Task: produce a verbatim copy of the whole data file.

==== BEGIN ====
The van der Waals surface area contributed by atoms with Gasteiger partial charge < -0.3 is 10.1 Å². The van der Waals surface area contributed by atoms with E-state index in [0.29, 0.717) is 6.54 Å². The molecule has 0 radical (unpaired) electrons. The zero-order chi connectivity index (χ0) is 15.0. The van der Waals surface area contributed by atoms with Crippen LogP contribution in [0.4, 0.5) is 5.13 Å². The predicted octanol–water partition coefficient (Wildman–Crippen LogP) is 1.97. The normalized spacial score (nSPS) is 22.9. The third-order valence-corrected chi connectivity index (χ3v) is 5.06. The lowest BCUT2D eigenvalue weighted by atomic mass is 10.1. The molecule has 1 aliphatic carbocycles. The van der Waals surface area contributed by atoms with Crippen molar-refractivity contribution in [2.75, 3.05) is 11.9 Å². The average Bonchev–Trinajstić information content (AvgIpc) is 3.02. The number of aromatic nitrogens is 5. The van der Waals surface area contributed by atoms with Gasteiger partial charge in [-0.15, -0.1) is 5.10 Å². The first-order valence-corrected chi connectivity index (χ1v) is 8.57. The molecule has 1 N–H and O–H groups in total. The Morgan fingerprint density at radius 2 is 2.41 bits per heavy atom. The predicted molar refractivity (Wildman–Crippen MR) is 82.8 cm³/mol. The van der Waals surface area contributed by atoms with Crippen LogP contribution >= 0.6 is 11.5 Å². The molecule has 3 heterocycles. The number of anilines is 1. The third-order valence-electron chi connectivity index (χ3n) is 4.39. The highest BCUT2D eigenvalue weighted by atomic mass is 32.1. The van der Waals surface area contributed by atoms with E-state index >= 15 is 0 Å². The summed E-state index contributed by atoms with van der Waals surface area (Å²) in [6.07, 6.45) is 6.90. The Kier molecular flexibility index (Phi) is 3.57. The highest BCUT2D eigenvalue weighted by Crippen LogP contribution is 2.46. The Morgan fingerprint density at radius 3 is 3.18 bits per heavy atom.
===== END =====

The van der Waals surface area contributed by atoms with Gasteiger partial charge < -0.3 is 10.1 Å². The van der Waals surface area contributed by atoms with E-state index in [0.29, 0.717) is 6.54 Å². The molecule has 0 radical (unpaired) electrons. The zero-order chi connectivity index (χ0) is 15.0. The van der Waals surface area contributed by atoms with Crippen LogP contribution in [0.4, 0.5) is 5.13 Å². The predicted octanol–water partition coefficient (Wildman–Crippen LogP) is 1.97. The normalized spacial score (nSPS) is 22.9. The third-order valence-corrected chi connectivity index (χ3v) is 5.06. The lowest BCUT2D eigenvalue weighted by atomic mass is 10.1. The molecule has 1 aliphatic carbocycles. The van der Waals surface area contributed by atoms with Crippen molar-refractivity contribution in [2.75, 3.05) is 11.9 Å². The average Bonchev–Trinajstić information content (AvgIpc) is 3.02. The number of aromatic nitrogens is 5. The van der Waals surface area contributed by atoms with Gasteiger partial charge in [-0.15, -0.1) is 5.10 Å². The first-order valence-corrected chi connectivity index (χ1v) is 8.57. The molecule has 1 N–H and O–H groups in total. The Morgan fingerprint density at radius 2 is 2.41 bits per heavy atom. The predicted molar refractivity (Wildman–Crippen MR) is 82.8 cm³/mol. The van der Waals surface area contributed by atoms with Crippen LogP contribution >= 0.6 is 11.5 Å². The molecule has 3 heterocycles. The number of anilines is 1. The third-order valence-electron chi connectivity index (χ3n) is 4.39. The highest BCUT2D eigenvalue weighted by atomic mass is 32.1. The van der Waals surface area contributed by atoms with E-state index >= 15 is 0 Å². The summed E-state index contributed by atoms with van der Waals surface area (Å²) in [6.07, 6.45) is 6.90. The Kier molecular flexibility index (Phi) is 3.57. The highest BCUT2D eigenvalue weighted by Crippen LogP contribution is 2.46. The Morgan fingerprint density at radius 3 is 3.18 bits per heavy atom.